Differences of opinion are bound to exist between two intelligent human beings, and a confrontation is the natural result of such differences. But, whether the confrontation is constructive or destructive will depend largely on what you argue about, how you argue out your points of view, and also on how you end the confrontation.
Disagreements and subsequent arguments can be very healthy and can actually lead to some much needed constructive changes in the relationship. So, rather than engaging in a cold war - where both partners are feeling embittered and are smouldering below the surface - it is better to have it out by giving a voice to legitimate feelings. Having a heart to heart conversation will leave you feeling light, almost as if you have had an emotional bath, while at the same time it will give the relationship an opportunity to evolve.
An important point to be noted is that if you know what you are arguing about is unreasonable on your part, and you are only trying to assert yourself, give it up right away, because you may win, but your relationship will lose. If you have decided that the "I" [ego] is to win at any cost, is it any wonder then that the "we" [relationship] loses? It is an either/or situation.
Even if what you are arguing about is reasonable, there are specific rules of engagement which you need to adhere to, or else once again you may end up winning the battle but losing the war.
Rules of confrontation
Stay with the subject
This means that the argument must stay focussed on the subject matter of discussion and not deteriorate into a free-for-all - where histories are raked up, other matters taken up and personal attacks are made. If this is allowed to happen, then you get de-focussed from the subject and nothing gets resolved. For instance, if the discussion is about the interference of the wife's mother in the couple's life, it should not change into the wife getting defensive and saying, "Well what about your "stupid" sister and your "dominating" father? Both partners must keep the awareness of the topic of discussion and remind oneself and the other by saying, "Let's stay on the subject of your mother and talk about other issues at another time".
Identify the real issue
Very often there are deeper underlying issues which manifest as certain symptoms. For example anger is merely a symptom of underlying hurt, fear, frustration, pain or low self-worth. All the energy expended in an argument is wasted if the underlying issue is left unaddressed, and the argument leaves you feeling even more frustrated. It is wiser to say "I feel rejected because you choose to spend most of your free time watching cricket instead of doing activities with me", instead of "You never spend time with me" or "You are so self-centred". You have to talk about what is really going on inside you and have the courage to give a voice to your innermost feelings.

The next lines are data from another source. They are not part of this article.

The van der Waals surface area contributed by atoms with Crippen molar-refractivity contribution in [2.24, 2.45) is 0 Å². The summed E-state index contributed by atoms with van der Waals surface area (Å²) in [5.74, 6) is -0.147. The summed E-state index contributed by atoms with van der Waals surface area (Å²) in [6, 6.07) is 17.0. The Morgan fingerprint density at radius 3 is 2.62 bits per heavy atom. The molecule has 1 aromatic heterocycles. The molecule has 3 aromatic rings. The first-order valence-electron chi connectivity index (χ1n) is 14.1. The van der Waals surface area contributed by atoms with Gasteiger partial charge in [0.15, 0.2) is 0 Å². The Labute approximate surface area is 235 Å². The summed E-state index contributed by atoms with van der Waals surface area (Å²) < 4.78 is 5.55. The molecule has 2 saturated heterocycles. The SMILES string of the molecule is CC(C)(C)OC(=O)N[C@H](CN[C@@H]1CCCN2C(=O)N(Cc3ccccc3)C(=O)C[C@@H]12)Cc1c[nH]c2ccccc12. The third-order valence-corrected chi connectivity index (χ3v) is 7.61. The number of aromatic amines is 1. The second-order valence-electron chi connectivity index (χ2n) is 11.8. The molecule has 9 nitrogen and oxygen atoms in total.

Know when to stop
There may be times when you are so driven by your anger, that even though your partner has apologised and acknowledged his/her contribution to the problem, you fail to recognise that you have already got what you wanted. Very often your partner may readily and quickly give you what you wanted but you are not yet finished with your anger. You go on and on venting your anger, and what started out as you feeling hurt and angry now turns into your partner feeling hurt and angry.
Simply state your point
Every issue or disagreement does not always require a thrashing out. Even if you are in the right, sometimes it is wise to simply and confidently state your point of view or your feeling without anxiously waiting for a response. That does not mean that I am advocating passivity. It simply means that even when you are justified in your point of view, you could consciously choose to not make it a big issue beyond a simple statement. The result will be that your partner will appreciate your maturity and the quiet dignity and he/she may then see his/her own contribution to the problem more clearly.
End in a win-win scenario
How you end your disagreement is important in determining not only the outcome of the topic of disagreement, but also the outcome of the entire relationship. If your relationship is based on the foundation of friendship, then more often than not one partner will extend an olive branch, either through an apology, an acknowledgement of your point of view, a physical display of affection, humour or some other non-verbal communication of the need to reconnect. This is a crucial juncture, because the partner trying to reconnect through the above-mentioned efforts, needs a verbal or non-verbal validating message from the other partner saying, "We can disagree and still remain okay; we can survive all". If however there is a failure to recognise this olive branch, or if it is consciously ignored, meaning if the "I" wins over the "we", the relationship will be in doldrums. So, hearing the call of truce, and responding with equal warmth, will make you and your partner feel good not only about yourselves but about the relationship as well.
"I" v/s "we"
It is important to ask yourself a crucial question, "Do I want to be right or do I want to be happy?" If you want to be happy then the above mentioned ways will ensure that, but if you want to be right and sacrifice the "we" at the altar of "I" then you have only yourself to blame for the end of your relationship. Every time you choose the toxic "I" over "we", remember, you are yourself systematically contaminating and destroying the relationship. The relationship is an entity by itself, and it can survive only in the soil of friendship and in the climate of love, and more importantly only if it is nurtured by the partners themselves. So face the real issue that is contaminating your relationship. Do you want to be right or do you want to be happy, that is the question!
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